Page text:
Fast-Paced Ethics Day Informs, Educates
The 8th annual NIEHS Ethics Day featured a fast-paced review of ethics topics in science and government. Led by NIEHS Ethics Office Director Bruce Androphy, the recent event included guest speakers, a roundup of the year’s ethics offenders and required training. This was the second year that Ethics Day participation was an accepted alternative to the online course.
Dr. Eric Juengst, director of the Center for Bioethics at the nearby University of North Carolina at Chapel Hill and a former ethicist at NIH, addressed the rapidly evolving field of gene editing.
Dr. Elise Smith, a postdoctoral research fellow in Androphy’s office, made a surprising finding while studying misbehavior in scientific research. Her survey reached more than 6,000 researchers worldwide to study factors—such as seniority, power and gender—that influenced authorship in published research papers. Among the responses she received were several reports of sabotage by fellow lab members. Some actions—including slowing down the research process, limiting access to equipment and harsh peer review of papers—did not fall under the definition of misconduct used by the NIH Office of Research Integrity.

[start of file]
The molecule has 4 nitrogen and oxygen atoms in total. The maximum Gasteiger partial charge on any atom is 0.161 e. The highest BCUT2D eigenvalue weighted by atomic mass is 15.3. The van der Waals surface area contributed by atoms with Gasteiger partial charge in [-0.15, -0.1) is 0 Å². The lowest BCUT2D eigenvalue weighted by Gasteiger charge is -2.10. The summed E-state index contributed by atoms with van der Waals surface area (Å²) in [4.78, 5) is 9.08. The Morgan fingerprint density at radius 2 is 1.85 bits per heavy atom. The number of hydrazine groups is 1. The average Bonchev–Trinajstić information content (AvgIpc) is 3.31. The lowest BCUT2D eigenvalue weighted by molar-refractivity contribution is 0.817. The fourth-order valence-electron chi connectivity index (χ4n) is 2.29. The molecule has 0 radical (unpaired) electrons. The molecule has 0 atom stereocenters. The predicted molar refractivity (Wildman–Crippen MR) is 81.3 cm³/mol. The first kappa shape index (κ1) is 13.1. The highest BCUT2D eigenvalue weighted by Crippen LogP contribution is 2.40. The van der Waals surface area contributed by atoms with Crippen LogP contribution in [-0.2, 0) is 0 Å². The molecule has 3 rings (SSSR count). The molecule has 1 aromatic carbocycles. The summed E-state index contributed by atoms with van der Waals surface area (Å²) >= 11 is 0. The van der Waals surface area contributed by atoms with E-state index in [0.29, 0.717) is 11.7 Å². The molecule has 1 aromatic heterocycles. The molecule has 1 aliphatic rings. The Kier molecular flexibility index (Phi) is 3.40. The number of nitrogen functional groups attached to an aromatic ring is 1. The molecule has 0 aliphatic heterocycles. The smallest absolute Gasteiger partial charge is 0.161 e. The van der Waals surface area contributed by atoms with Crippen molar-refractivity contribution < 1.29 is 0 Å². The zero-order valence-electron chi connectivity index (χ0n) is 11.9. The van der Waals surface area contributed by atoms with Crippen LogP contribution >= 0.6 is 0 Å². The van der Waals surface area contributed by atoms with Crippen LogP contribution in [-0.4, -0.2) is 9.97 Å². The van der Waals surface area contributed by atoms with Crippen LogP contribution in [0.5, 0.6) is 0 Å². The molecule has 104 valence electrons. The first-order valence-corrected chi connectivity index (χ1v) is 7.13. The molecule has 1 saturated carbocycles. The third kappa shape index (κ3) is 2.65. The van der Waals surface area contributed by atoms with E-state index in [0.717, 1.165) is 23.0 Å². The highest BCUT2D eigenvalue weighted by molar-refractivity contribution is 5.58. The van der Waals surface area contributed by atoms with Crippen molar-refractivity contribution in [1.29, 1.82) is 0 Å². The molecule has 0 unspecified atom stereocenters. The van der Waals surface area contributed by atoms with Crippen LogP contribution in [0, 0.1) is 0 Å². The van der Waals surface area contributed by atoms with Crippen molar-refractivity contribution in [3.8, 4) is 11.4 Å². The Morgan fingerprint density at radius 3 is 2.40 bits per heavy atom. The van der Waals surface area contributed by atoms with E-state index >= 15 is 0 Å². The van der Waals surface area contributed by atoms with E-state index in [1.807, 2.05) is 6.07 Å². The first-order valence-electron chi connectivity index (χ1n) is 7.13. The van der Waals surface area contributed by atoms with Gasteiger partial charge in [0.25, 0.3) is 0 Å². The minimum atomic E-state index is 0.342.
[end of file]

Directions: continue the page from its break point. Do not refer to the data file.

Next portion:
Looking into predictors to discover ways to prevent such sabotage, Smith found that conditions such as lack of autonomy, perception of injustice and frustration with an organization appeared to contribute. “We need to find a way to disagree in an ethical manner that doesn’t push individuals to need or want to retaliate or to sabotage another’s work,” she said.
Attorney Justina Fugh, senior ethics counsel for the Environmental Protection Agency, shared examples from the Volkswagen emissions control scandal to highlight the nuances of determining ethical bounds.
NIEHS bioethicist Dr. David Resnik invited the audience to identify photos of 2017’s ethics baddies, as he called them. Images ranged from the journal Tumor Biology, which retracted 107 papers, to leaders at VW.—Kelly Lenox